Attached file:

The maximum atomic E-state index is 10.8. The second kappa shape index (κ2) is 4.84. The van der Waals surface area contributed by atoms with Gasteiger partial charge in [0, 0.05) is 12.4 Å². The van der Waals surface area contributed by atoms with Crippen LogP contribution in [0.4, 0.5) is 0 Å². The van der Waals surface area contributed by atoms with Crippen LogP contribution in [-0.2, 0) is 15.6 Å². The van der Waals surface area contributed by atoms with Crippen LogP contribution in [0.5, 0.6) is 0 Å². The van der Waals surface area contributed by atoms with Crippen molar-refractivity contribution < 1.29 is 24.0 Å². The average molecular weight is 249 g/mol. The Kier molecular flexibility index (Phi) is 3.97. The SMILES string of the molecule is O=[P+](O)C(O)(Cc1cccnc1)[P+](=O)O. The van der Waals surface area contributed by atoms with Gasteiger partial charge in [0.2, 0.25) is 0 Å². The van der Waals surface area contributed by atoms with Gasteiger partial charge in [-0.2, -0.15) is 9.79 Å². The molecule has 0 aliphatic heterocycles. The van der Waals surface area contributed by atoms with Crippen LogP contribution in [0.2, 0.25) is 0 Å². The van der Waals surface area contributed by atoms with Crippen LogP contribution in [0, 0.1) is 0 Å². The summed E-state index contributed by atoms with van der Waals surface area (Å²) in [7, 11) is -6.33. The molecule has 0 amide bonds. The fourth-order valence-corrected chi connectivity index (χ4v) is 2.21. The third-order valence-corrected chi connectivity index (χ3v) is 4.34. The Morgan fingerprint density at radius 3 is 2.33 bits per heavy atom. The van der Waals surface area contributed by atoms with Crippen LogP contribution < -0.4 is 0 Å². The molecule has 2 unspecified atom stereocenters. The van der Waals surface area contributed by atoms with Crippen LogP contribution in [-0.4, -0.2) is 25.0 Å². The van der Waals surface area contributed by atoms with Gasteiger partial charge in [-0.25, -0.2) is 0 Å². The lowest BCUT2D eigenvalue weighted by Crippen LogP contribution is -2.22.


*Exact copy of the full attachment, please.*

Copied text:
The maximum atomic E-state index is 10.8. The second kappa shape index (κ2) is 4.84. The van der Waals surface area contributed by atoms with Gasteiger partial charge in [0, 0.05) is 12.4 Å². The van der Waals surface area contributed by atoms with Crippen LogP contribution in [0.4, 0.5) is 0 Å². The van der Waals surface area contributed by atoms with Crippen LogP contribution in [-0.2, 0) is 15.6 Å². The van der Waals surface area contributed by atoms with Crippen LogP contribution in [0.5, 0.6) is 0 Å². The van der Waals surface area contributed by atoms with Crippen molar-refractivity contribution < 1.29 is 24.0 Å². The average molecular weight is 249 g/mol. The Kier molecular flexibility index (Phi) is 3.97. The SMILES string of the molecule is O=[P+](O)C(O)(Cc1cccnc1)[P+](=O)O. The van der Waals surface area contributed by atoms with Gasteiger partial charge in [0.2, 0.25) is 0 Å². The van der Waals surface area contributed by atoms with Gasteiger partial charge in [-0.2, -0.15) is 9.79 Å². The molecule has 0 aliphatic heterocycles. The van der Waals surface area contributed by atoms with Crippen LogP contribution in [0.2, 0.25) is 0 Å². The van der Waals surface area contributed by atoms with Crippen LogP contribution in [0, 0.1) is 0 Å². The summed E-state index contributed by atoms with van der Waals surface area (Å²) in [7, 11) is -6.33. The molecule has 0 amide bonds. The fourth-order valence-corrected chi connectivity index (χ4v) is 2.21. The third-order valence-corrected chi connectivity index (χ3v) is 4.34. The Morgan fingerprint density at radius 3 is 2.33 bits per heavy atom. The van der Waals surface area contributed by atoms with Crippen LogP contribution < -0.4 is 0 Å². The molecule has 2 unspecified atom stereocenters. The van der Waals surface area contributed by atoms with Crippen LogP contribution in [-0.4, -0.2) is 25.0 Å². The van der Waals surface area contributed by atoms with Gasteiger partial charge in [-0.25, -0.2) is 0 Å². The lowest BCUT2D eigenvalue weighted by Crippen LogP contribution is -2.22.